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Kim: Pre-sleep casein protein ingestion: new paradigm in post-exercise recovery nutrition



Milk is a commonly ingested post-exercise recovery protein source. Casein protein, found in milk, is characterized by its slow digestion and absorption. Recently, several studies have been conducted with a focus on how pre-sleep casein protein intake could affect post-exercise recovery but our knowledge of the subject remains limited. This review aimed at presenting and discussing how pre-sleep casein protein ingestion affects post-exercise recovery and the details of its potential effector mechanisms.


We systematically reviewed the topics of 1) casein nutritional characteristics, 2) pre-sleep casein protein effects on post-exercise recovery, and 3) potential effector mechanisms of pre-sleep casein protein on post-exercise recovery, based on the currently available published studies on pre-sleep casein protein ingestion.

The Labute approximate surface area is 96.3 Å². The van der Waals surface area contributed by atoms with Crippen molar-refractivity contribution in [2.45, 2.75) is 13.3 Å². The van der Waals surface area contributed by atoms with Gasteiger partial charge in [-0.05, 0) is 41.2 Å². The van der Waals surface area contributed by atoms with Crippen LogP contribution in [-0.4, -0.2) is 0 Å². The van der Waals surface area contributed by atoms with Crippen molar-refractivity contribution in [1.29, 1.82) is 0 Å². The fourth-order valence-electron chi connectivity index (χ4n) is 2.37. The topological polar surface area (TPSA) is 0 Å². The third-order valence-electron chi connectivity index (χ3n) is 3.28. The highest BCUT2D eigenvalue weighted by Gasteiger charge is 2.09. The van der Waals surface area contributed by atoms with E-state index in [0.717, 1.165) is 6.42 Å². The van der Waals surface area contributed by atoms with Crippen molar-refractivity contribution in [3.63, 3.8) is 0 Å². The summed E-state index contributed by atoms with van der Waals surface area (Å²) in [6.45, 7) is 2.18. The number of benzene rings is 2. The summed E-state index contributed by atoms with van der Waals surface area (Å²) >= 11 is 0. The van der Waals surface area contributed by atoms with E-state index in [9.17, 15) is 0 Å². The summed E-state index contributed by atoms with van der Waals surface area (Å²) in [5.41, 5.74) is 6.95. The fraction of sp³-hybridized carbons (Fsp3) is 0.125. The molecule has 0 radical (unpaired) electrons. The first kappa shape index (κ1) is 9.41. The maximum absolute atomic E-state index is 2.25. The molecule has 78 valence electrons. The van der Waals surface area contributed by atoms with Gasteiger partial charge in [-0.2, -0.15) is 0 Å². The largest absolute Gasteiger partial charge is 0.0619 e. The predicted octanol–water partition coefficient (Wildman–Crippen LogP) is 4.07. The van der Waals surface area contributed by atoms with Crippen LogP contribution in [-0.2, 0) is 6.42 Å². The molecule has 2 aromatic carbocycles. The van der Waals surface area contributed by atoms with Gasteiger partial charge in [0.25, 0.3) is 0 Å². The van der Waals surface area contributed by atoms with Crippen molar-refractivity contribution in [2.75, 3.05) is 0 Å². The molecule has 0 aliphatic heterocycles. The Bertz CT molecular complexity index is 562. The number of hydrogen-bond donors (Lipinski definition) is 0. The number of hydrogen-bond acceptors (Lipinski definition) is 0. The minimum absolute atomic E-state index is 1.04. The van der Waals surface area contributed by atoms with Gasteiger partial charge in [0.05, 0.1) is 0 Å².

Studies have shown that pre-sleep casein protein ingestion (timing: 30 minutes before sleep, amount of casein protein ingested: 40-48 g) could help post-exercise recovery and positively affect acute protein metabolism and exercise performance. In addition, studies have suggested that repeated pre-sleep casein protein ingestion for post-exercise recovery over a long period might also result in chronic effects that optimize intramuscular physiological adaptation (muscle strength and muscle hypertrophy). The potential mechanisms of pre-sleep casein protein ingestion that contribute to these effects include the following: 1) significantly increasing plasma amino acid availability during sleep, thereby increasing protein synthesis, inhibiting protein breakdown, and achieving a positive protein balance; and 2) weakening exercise-induced muscle damage or inflammatory responses, causing reduced muscle soreness. Future studies should focus on completely elucidating these potential mechanisms.